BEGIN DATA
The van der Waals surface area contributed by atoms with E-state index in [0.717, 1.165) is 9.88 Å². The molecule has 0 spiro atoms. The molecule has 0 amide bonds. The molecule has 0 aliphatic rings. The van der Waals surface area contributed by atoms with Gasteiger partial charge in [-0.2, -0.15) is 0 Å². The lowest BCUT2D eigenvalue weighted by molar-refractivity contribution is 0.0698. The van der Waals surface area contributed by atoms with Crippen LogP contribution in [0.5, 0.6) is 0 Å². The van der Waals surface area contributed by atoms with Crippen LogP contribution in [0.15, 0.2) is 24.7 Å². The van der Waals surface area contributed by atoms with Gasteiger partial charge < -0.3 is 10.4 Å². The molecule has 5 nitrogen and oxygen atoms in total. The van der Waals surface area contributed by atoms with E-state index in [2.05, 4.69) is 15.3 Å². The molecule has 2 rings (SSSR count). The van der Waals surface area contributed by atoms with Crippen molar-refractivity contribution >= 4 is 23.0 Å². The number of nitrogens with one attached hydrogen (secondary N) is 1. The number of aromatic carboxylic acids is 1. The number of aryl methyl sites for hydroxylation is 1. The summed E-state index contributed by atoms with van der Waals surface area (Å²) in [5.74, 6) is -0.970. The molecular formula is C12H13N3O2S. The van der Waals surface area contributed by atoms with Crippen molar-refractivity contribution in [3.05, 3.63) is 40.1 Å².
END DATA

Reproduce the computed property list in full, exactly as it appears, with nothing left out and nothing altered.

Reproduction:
The van der Waals surface area contributed by atoms with E-state index in [0.717, 1.165) is 9.88 Å². The molecule has 0 spiro atoms. The molecule has 0 amide bonds. The molecule has 0 aliphatic rings. The van der Waals surface area contributed by atoms with Gasteiger partial charge in [-0.2, -0.15) is 0 Å². The lowest BCUT2D eigenvalue weighted by molar-refractivity contribution is 0.0698. The van der Waals surface area contributed by atoms with Crippen LogP contribution in [0.5, 0.6) is 0 Å². The van der Waals surface area contributed by atoms with Crippen LogP contribution in [0.15, 0.2) is 24.7 Å². The van der Waals surface area contributed by atoms with Gasteiger partial charge < -0.3 is 10.4 Å². The molecule has 5 nitrogen and oxygen atoms in total. The van der Waals surface area contributed by atoms with E-state index in [2.05, 4.69) is 15.3 Å². The molecule has 2 rings (SSSR count). The van der Waals surface area contributed by atoms with Crippen molar-refractivity contribution >= 4 is 23.0 Å². The number of nitrogens with one attached hydrogen (secondary N) is 1. The number of aromatic carboxylic acids is 1. The number of aryl methyl sites for hydroxylation is 1. The summed E-state index contributed by atoms with van der Waals surface area (Å²) in [5.74, 6) is -0.970. The molecular formula is C12H13N3O2S. The van der Waals surface area contributed by atoms with Crippen molar-refractivity contribution in [3.05, 3.63) is 40.1 Å².